Nebraska Revised Statute 79-265

Chapter 79


Principal; suspend student; grounds; procedure; written statement; conference; guidelines for completion of classwork.

(1) The principal may deny any student the right to attend school or to take part in any school function for a period of up to five school days on the following grounds:

(a) Conduct constituting grounds for expulsion as set out in the Student Discipline Act; or

(b) Any other violation of rules and standards of behavior adopted under the act.

(2) Such short-term suspension shall be made only after the principal has made an investigation of the alleged conduct or violation and has determined that such suspension is necessary to help any student, to further school purposes, or to prevent an interference with school purposes.

(3) Before such short-term suspension takes effect, the student shall be given oral or written notice of the charges against him or her, an explanation of the evidence the authorities have, and an opportunity to present his or her version.

(4) Within twenty-four hours or such additional time as is reasonably necessary following such suspension, the principal shall send a written statement to the student and his or her parent or guardian describing the student's conduct, misconduct, or violation of the rule or standard and the reasons for the action taken. The principal shall make a reasonable effort to hold a conference with the parent or guardian before or at the time the student returns to school.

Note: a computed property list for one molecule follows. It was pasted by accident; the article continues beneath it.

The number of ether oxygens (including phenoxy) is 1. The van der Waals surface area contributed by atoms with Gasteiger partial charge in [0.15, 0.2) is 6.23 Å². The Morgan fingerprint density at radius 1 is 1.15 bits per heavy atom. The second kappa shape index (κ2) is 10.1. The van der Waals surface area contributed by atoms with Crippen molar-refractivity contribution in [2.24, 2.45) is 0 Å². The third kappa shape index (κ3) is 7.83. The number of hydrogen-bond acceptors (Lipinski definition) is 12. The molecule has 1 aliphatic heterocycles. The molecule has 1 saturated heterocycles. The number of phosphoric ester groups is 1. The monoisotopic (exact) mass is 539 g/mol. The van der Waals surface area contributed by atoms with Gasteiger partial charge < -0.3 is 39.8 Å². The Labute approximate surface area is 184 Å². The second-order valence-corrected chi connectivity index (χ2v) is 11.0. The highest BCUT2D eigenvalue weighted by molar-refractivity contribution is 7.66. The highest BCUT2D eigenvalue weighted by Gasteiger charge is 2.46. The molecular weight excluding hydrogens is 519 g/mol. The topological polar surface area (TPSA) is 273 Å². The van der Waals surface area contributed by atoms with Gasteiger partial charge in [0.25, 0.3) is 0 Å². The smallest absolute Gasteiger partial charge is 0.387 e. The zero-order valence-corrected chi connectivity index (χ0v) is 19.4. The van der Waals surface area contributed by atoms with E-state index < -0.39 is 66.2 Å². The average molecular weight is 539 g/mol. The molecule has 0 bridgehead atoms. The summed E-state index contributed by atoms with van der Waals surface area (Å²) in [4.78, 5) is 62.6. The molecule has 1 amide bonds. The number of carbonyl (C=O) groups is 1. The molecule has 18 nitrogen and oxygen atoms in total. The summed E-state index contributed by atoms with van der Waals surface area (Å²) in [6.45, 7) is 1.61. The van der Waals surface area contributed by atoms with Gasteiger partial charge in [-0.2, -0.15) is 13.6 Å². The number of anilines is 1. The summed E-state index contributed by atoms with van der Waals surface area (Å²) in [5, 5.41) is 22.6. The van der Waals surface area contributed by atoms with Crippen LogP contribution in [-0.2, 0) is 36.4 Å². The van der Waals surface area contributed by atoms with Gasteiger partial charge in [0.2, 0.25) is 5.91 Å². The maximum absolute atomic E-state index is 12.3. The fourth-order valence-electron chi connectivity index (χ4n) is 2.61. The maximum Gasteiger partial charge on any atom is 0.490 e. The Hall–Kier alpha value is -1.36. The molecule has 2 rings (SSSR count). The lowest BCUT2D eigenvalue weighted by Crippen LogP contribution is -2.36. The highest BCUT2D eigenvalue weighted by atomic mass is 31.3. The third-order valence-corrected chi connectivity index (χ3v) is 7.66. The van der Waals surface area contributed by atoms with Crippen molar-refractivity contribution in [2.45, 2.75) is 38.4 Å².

(5) Any student who is suspended pursuant to this section may be given an opportunity to complete any classwork, including, but not limited to, examinations, missed during the period of suspension. Each public school district shall develop and adopt guidelines stating the criteria school officials shall use in determining whether and to what extent such opportunity for completion will be granted to suspended students. The guidelines shall be provided to the student and parent or guardian at the time of suspension.



  • The statutory procedures to be followed in establishing and promulgating rules and standards of student conduct and in suspending students for violation of such rules embody all due process requirements set out in Goss v. Lopez, 419 U.S. 565 (1975). Walker v. Bradley, 211 Neb. 873, 320 N.W.2d 900 (1982).